Lastly, you said that you are PC literate. This may be the telling factor--that you consider yourself to be only PC literate, and have not worked in Web-enabled, intranet/Internet or e-business development. This significantly limits your market appeal, especially at the director level. While you can't change that right away, do your homework, and be ready to interview intelligently about new technologies and the new economy.

Play to Your Strengths Q: I am the CFO of a nonprofit law firm. Most of my work-related experience has been in nonprofits, but it also includes a short time with a defense industry company. I am working on an MBA in technology management to be completed within two years. I am considering a transition into a CIO role. What opportunities exist for a person of my professional background? How can I best prepare myself to make such a transition? What CIO career progression opportunities can I seek now to prepare me for seeking a CIO position once I graduate?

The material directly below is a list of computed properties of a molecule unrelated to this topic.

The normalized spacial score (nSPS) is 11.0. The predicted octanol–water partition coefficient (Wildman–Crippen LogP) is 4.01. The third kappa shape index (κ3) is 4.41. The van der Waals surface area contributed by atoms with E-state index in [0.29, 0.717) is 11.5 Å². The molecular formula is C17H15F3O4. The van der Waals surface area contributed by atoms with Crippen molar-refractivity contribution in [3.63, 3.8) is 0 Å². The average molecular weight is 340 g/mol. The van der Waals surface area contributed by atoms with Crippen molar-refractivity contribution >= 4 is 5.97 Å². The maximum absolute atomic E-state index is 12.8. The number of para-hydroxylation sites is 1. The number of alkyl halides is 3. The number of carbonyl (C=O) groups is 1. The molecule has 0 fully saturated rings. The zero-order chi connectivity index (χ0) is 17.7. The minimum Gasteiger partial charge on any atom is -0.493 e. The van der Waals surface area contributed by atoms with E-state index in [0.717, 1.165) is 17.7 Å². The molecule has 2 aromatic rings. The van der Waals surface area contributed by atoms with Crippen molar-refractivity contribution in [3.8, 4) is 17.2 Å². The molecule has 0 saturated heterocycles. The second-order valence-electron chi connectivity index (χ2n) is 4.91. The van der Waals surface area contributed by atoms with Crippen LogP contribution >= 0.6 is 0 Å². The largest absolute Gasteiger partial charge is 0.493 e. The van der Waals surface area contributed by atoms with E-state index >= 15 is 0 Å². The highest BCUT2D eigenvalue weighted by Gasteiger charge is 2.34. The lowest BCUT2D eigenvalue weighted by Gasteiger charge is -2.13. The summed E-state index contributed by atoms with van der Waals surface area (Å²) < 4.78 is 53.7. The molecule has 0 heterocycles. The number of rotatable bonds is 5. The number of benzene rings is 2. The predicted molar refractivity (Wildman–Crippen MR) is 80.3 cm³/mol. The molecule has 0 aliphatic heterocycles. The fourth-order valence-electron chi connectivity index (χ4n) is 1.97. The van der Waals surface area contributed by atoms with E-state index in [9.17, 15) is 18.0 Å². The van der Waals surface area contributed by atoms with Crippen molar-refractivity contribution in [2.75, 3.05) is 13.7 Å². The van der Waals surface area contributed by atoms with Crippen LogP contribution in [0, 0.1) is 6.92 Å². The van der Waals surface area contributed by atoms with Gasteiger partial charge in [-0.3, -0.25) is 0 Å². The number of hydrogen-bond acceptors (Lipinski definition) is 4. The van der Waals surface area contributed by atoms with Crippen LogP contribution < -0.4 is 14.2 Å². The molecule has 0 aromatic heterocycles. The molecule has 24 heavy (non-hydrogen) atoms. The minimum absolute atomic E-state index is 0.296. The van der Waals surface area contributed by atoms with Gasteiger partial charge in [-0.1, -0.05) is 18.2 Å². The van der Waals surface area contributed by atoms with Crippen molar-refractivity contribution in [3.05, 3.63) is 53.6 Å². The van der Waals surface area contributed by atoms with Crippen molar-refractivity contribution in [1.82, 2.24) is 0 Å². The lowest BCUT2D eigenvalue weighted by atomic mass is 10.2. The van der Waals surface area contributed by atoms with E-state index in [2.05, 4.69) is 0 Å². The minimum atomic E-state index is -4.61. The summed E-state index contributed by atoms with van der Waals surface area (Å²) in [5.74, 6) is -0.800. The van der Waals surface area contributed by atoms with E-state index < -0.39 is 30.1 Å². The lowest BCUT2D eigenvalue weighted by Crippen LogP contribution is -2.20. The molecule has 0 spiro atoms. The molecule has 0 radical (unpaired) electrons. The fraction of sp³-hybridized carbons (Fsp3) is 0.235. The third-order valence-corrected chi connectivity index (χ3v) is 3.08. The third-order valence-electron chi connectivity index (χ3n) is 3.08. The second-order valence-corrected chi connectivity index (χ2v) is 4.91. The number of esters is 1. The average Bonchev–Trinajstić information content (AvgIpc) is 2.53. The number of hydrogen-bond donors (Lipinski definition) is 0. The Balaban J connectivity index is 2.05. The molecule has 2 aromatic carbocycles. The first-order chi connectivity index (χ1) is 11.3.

A: As always, lead with your strengths and use what you have to get what you want--especially when a change or redirection of career is your objective. The good news is that you have three very significant cards to play: financial expertise in addition to IT, and both law firm and nonprofit experience.

In the first case, you will be a very attractive candidate in an environment, usually a smaller one, where the CFO is also responsible for IT and where you can wear both hats, perhaps with the title chief administrative officer. Don't shy away from using both competencies but take care to assess the level of importance the enterprise places on IT. Does the organization value technology as strategic, or does the company view IT as simply an operational necessity?